**Seminars and Colloquiums**

for the week of September 26, 2016

for the week of September 26, 2016

*SPEAKER:*

Metin Alper Gur, Indiana University, Monday

Yue Zhou, UTK, Monday

Jan Rosinski, UTK, Tuesday

Ken Stephenson, UTK, Wednesday

Katharine Turner, École Polytechnique Fédérale de Lausanne EPFL, Switzerland, Wednesday

3rd New Frontiers in Probability and Applications Lecture - Ramon van Handel, Princeton University, Friday

*TEA TIME
3:00 pm – 3:30 pm
Monday, Tuesday, & Wednesday
Room: Ayres 401
Hosted By: Kevin Sonnanburg*

**Monday, September 26th **

TOPOLOGY/GEOMETRY SEMINAR

TITLE: Hypersurfaces with central convex cross sections

SPEAKER: Metin Alper Gur, Indiana University

TIME: 2:30pm – 3:20pm

ROOM: Ayres 114

The compact transverse cross-sections of a cylinder over a central ovaloid in R^n (n>2) with hyperplanes are central ovaloids. A similar result holds for quadrics (level sets of quadratic polynomials) in teir compact transverse cross-sections with hyperplanes are ellipsoids, which are central ovaloids. In R^3, Blaschke, Brunn, and Olovjanischniko found results for compact convex surfaces that motivated B. Solomon to prove that these two kinds of example provide the only complete, connected, smooth surfaces in R^3 whose ovaloid cross-sections are central. We generalize that result to all higher dimensions, proving: If M in R^n (n>3) is a complete, connected, smooth hypersurface, which intersects at least one hyperplane transversally along an ovaloid, and every such ovaloid on M is central, then M is either a cylinder over a central ovaloid or a quadric.

MATH BIOLOGY SEMINAR

TITLE: Invasions in a Multispecies System

SPEAKER: Yue Zhou, UTK

TIME: 2:30pm – 3:20pm

ROOM: Ayres G003

** Tuesday, September 27th **

STOCHASTICS SEMINAR

TITLE: Isomorphism identities for perturbed infinitely divisible processes

SPEAKER: Jan Rosinski, UTK

TIME: 2:10pm – 3:25pm

ROOM: Ayres 114

We consider infinitely divisible processes perturbed by an additive independent noise. We study admissible perturbations under which the perturbed process, which need not be infinitely divisible, is absolutely continuous with respect to the unperturbed process. The Dynkin's isomorphism theorem is an example of such phenomenon, where the local time of a Markov process is the perturbation.

** Wednesday, September 28th **

ANALYSIS SEMINAR

TITLE: Convergence of Shapes in Conformal Tiling III

SPEAKER: Ken Stephenson, UTK

TIME: 2:30pm-3:20pm

ROOM: Ayres 003

We wrap up the proof of convergence, using the pinwheel tiling as our key example. The last steps involve various limit arguments, sequence extractions, quasiconformal mapping arguments.

SPECIAL COLLOQUIUM

TITLE: Topology meets Neuroscience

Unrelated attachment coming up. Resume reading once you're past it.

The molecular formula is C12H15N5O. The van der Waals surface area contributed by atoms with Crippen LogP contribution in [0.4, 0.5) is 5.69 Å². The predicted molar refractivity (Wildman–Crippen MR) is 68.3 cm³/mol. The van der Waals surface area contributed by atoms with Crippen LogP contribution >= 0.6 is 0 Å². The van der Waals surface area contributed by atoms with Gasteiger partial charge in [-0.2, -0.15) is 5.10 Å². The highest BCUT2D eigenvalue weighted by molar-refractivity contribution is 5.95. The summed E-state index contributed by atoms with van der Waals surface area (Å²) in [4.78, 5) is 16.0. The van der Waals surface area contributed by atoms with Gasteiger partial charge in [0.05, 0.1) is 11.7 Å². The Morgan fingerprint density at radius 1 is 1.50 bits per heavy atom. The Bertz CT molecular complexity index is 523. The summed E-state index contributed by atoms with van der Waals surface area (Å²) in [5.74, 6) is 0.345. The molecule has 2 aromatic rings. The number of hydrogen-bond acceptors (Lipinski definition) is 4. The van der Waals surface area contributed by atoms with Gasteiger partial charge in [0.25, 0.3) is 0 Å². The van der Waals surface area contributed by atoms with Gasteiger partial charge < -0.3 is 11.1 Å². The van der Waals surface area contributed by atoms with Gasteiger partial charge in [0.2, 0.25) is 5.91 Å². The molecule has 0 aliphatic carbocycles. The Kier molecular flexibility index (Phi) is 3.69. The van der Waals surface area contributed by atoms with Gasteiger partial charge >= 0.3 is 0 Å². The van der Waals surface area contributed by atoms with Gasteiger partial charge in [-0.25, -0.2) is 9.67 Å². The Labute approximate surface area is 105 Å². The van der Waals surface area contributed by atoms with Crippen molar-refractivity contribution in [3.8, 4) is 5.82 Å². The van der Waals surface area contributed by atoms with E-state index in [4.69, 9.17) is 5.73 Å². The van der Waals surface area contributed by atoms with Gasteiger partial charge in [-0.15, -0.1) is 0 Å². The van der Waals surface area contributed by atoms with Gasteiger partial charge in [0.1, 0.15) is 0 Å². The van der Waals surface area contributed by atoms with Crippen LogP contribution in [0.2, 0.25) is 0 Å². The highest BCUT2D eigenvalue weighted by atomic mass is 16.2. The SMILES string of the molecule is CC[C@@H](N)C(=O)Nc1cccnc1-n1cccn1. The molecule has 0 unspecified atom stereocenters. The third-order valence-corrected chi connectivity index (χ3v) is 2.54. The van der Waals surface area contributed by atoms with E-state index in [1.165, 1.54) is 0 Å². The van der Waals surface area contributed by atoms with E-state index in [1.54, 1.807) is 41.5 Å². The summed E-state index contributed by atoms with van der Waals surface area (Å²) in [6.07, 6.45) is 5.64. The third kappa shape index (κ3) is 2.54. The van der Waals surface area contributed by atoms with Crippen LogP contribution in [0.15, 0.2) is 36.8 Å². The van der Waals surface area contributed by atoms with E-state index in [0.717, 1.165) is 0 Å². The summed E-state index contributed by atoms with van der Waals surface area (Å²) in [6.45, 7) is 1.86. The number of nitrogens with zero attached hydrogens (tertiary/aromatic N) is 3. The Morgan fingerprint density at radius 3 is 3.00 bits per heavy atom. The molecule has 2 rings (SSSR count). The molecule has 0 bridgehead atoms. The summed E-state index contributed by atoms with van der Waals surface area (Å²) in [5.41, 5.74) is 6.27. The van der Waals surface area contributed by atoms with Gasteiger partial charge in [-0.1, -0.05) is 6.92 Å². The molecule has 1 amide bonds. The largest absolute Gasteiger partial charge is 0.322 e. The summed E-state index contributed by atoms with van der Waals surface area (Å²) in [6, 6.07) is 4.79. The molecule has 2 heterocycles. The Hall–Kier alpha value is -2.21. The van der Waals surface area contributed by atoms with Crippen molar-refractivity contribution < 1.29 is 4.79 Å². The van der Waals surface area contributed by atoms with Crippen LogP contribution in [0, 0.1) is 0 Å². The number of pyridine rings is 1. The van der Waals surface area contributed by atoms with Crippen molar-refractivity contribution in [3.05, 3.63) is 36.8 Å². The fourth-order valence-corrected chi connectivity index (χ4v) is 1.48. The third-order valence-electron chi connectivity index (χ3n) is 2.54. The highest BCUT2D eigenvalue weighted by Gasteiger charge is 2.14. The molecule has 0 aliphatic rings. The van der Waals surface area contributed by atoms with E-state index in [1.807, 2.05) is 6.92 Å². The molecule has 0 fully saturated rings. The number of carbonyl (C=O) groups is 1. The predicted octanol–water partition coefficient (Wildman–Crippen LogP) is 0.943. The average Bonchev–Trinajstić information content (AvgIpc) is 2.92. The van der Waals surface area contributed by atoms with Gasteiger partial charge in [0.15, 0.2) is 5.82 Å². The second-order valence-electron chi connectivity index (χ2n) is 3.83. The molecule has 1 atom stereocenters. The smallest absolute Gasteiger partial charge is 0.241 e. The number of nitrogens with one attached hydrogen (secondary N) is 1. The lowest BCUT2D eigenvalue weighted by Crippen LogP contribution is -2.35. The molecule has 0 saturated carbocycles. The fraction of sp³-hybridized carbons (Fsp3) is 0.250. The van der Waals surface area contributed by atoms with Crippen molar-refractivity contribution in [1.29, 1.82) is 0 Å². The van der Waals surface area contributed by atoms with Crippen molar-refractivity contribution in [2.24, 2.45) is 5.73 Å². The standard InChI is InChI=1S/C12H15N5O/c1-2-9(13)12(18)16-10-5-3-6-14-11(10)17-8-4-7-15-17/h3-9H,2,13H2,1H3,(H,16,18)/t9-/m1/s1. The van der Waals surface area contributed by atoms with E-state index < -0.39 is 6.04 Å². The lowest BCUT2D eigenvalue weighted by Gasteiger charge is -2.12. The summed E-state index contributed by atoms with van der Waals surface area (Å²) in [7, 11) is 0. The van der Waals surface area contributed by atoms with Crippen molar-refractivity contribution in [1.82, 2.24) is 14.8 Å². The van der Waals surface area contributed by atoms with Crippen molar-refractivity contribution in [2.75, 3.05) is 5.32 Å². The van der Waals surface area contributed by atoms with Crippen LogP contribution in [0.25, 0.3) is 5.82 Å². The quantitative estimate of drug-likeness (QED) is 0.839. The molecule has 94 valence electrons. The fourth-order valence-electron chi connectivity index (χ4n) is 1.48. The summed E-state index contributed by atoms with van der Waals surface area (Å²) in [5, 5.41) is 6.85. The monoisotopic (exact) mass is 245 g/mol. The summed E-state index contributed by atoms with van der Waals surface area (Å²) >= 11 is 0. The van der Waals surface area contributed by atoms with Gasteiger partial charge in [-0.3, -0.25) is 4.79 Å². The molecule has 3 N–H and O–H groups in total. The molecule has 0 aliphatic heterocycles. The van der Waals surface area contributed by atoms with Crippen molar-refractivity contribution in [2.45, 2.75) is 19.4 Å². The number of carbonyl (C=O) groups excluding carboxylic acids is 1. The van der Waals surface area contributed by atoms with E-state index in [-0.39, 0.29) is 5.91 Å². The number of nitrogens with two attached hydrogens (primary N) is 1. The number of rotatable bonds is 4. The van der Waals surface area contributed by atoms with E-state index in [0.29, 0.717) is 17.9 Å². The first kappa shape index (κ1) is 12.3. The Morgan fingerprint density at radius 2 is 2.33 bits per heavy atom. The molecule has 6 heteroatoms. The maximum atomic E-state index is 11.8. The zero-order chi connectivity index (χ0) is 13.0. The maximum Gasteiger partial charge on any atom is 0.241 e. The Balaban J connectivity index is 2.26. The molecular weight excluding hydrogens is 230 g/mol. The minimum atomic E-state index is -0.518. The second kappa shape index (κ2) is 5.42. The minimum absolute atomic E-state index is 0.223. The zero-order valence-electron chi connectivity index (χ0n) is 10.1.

SPEAKER: Katharine Turner, École Polytechnique Fédérale de Lausanne EPFL, Switzerland

TIME: 3:35pm-4:35pm

ROOM: Ayres 405

I will present a variety of applications of topology to neuroscience. I will describe collaborations in progress with the Blue Brain Project on topological analysis of the structure and function of digitally reconstructed microconnectomes, and on topological classification of neuron morphological types. I will mention concurrence topology as a way to analyze fMRI data and how we can perform null hypothesis testing with it.

** Friday, September 30th **

COLLOQUIUM -
3rd New Frontiers in Probability and Applications Lecture

TITLE: Isoperimetric games

SPEAKER: Ramon van Handel, Princeton University

TIME: 3:35pm-4:35pm

ROOM: Ayres 405

Every child who has played with soap bubbles observes instinctively that the ball has the smallest surface area among all bodies of equal volume: this was already known (it is said) to Dido, queen of Carthage. The analogous property of Gaussian measures has far-reaching implications for probability and geometry in high dimension. These isoperimetric phenomena have their origin in the remarkable convexity properties of the Lebesgue and Gaussian measures. My aim in this talk is to exhibit an unexpected explanation for these phenomena: they are game-theoretic in nature. In particular, the convexity of Gaussian measures arises as the result of a game between two players who compete for control of a Brownian motion. The connection between isoperimetry, convexity, and games provides new insight in this area and gives rise to novel geometric inequalities.

*If you are interested in giving or arranging a talk for one of our seminars or colloquiums, please review our calendar. *

*If you have questions, or a date you would like to confirm, please contact colloquium AT math DOT utk DOT edu *

**Past notices:**